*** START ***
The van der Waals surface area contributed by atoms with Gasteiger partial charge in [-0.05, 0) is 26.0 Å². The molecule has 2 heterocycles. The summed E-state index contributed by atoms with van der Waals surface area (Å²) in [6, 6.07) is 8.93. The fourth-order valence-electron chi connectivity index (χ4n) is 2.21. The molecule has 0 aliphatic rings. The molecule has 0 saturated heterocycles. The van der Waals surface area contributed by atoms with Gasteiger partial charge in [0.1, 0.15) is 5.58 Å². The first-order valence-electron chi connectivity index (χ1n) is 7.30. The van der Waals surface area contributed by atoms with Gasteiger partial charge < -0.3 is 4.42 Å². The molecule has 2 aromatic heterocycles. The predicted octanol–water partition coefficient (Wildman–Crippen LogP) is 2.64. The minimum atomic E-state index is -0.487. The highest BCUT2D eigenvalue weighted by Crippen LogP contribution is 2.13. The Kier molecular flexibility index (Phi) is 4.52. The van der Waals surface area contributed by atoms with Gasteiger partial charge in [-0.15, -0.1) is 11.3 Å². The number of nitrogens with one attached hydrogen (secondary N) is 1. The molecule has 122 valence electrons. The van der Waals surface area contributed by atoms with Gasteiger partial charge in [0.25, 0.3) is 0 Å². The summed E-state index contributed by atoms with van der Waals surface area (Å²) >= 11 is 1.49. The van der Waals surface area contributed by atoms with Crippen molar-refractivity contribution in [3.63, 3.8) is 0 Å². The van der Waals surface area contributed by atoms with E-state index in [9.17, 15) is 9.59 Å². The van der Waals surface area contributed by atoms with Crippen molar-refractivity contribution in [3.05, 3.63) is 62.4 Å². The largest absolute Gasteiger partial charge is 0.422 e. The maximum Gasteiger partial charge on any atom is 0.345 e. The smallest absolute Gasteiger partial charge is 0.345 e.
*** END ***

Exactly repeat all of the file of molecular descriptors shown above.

The van der Waals surface area contributed by atoms with Gasteiger partial charge in [-0.05, 0) is 26.0 Å². The molecule has 2 heterocycles. The summed E-state index contributed by atoms with van der Waals surface area (Å²) in [6, 6.07) is 8.93. The fourth-order valence-electron chi connectivity index (χ4n) is 2.21. The molecule has 0 aliphatic rings. The molecule has 0 saturated heterocycles. The van der Waals surface area contributed by atoms with Gasteiger partial charge in [0.1, 0.15) is 5.58 Å². The first-order valence-electron chi connectivity index (χ1n) is 7.30. The van der Waals surface area contributed by atoms with Gasteiger partial charge < -0.3 is 4.42 Å². The molecule has 2 aromatic heterocycles. The predicted octanol–water partition coefficient (Wildman–Crippen LogP) is 2.64. The minimum atomic E-state index is -0.487. The highest BCUT2D eigenvalue weighted by Crippen LogP contribution is 2.13. The Kier molecular flexibility index (Phi) is 4.52. The van der Waals surface area contributed by atoms with Gasteiger partial charge in [-0.15, -0.1) is 11.3 Å². The number of nitrogens with one attached hydrogen (secondary N) is 1. The molecule has 122 valence electrons. The van der Waals surface area contributed by atoms with Gasteiger partial charge in [0.25, 0.3) is 0 Å². The summed E-state index contributed by atoms with van der Waals surface area (Å²) >= 11 is 1.49. The van der Waals surface area contributed by atoms with Crippen molar-refractivity contribution in [3.63, 3.8) is 0 Å². The van der Waals surface area contributed by atoms with E-state index in [9.17, 15) is 9.59 Å². The van der Waals surface area contributed by atoms with Crippen molar-refractivity contribution in [3.05, 3.63) is 62.4 Å². The largest absolute Gasteiger partial charge is 0.422 e. The maximum Gasteiger partial charge on any atom is 0.345 e. The smallest absolute Gasteiger partial charge is 0.345 e.